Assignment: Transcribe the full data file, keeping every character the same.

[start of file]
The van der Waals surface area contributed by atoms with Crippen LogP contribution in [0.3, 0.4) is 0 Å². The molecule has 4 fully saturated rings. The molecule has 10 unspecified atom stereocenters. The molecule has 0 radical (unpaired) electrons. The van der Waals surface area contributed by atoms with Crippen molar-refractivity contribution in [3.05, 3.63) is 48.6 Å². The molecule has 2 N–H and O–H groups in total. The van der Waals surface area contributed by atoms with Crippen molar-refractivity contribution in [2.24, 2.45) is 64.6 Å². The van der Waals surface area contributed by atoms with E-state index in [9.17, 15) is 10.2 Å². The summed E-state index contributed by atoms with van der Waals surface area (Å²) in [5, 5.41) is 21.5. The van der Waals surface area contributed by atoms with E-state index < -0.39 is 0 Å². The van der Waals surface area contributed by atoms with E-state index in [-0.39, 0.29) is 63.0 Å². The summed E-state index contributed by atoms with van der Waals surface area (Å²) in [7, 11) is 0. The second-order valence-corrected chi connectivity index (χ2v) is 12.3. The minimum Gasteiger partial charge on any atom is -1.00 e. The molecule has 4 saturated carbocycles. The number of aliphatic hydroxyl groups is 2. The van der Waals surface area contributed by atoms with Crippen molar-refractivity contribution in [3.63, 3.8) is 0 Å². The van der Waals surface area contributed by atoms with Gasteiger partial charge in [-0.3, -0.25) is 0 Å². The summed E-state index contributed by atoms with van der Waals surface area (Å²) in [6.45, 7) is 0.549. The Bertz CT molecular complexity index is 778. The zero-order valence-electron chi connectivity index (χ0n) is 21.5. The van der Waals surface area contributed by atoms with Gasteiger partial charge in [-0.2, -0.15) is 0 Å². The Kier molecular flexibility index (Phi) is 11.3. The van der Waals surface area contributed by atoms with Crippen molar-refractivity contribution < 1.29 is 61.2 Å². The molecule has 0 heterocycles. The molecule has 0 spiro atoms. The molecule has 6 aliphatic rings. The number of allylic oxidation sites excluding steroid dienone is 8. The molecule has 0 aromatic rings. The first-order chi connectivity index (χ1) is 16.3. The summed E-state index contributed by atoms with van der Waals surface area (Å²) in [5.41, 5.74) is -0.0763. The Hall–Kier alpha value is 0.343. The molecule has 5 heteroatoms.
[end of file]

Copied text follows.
The van der Waals surface area contributed by atoms with Crippen LogP contribution in [0.3, 0.4) is 0 Å². The molecule has 4 fully saturated rings. The molecule has 10 unspecified atom stereocenters. The molecule has 0 radical (unpaired) electrons. The van der Waals surface area contributed by atoms with Crippen molar-refractivity contribution in [3.05, 3.63) is 48.6 Å². The molecule has 2 N–H and O–H groups in total. The van der Waals surface area contributed by atoms with Crippen molar-refractivity contribution in [2.24, 2.45) is 64.6 Å². The van der Waals surface area contributed by atoms with E-state index in [9.17, 15) is 10.2 Å². The summed E-state index contributed by atoms with van der Waals surface area (Å²) in [5, 5.41) is 21.5. The van der Waals surface area contributed by atoms with E-state index < -0.39 is 0 Å². The van der Waals surface area contributed by atoms with E-state index in [-0.39, 0.29) is 63.0 Å². The summed E-state index contributed by atoms with van der Waals surface area (Å²) in [7, 11) is 0. The second-order valence-corrected chi connectivity index (χ2v) is 12.3. The minimum Gasteiger partial charge on any atom is -1.00 e. The molecule has 4 saturated carbocycles. The number of aliphatic hydroxyl groups is 2. The van der Waals surface area contributed by atoms with Crippen molar-refractivity contribution in [3.63, 3.8) is 0 Å². The van der Waals surface area contributed by atoms with Gasteiger partial charge in [-0.3, -0.25) is 0 Å². The summed E-state index contributed by atoms with van der Waals surface area (Å²) in [6.45, 7) is 0.549. The Bertz CT molecular complexity index is 778. The zero-order valence-electron chi connectivity index (χ0n) is 21.5. The van der Waals surface area contributed by atoms with Gasteiger partial charge in [-0.2, -0.15) is 0 Å². The Kier molecular flexibility index (Phi) is 11.3. The van der Waals surface area contributed by atoms with Crippen molar-refractivity contribution < 1.29 is 61.2 Å². The molecule has 0 heterocycles. The molecule has 0 spiro atoms. The molecule has 6 aliphatic rings. The number of allylic oxidation sites excluding steroid dienone is 8. The molecule has 0 aromatic rings. The first-order chi connectivity index (χ1) is 16.3. The summed E-state index contributed by atoms with van der Waals surface area (Å²) in [5.41, 5.74) is -0.0763. The Hall–Kier alpha value is 0.343. The molecule has 5 heteroatoms.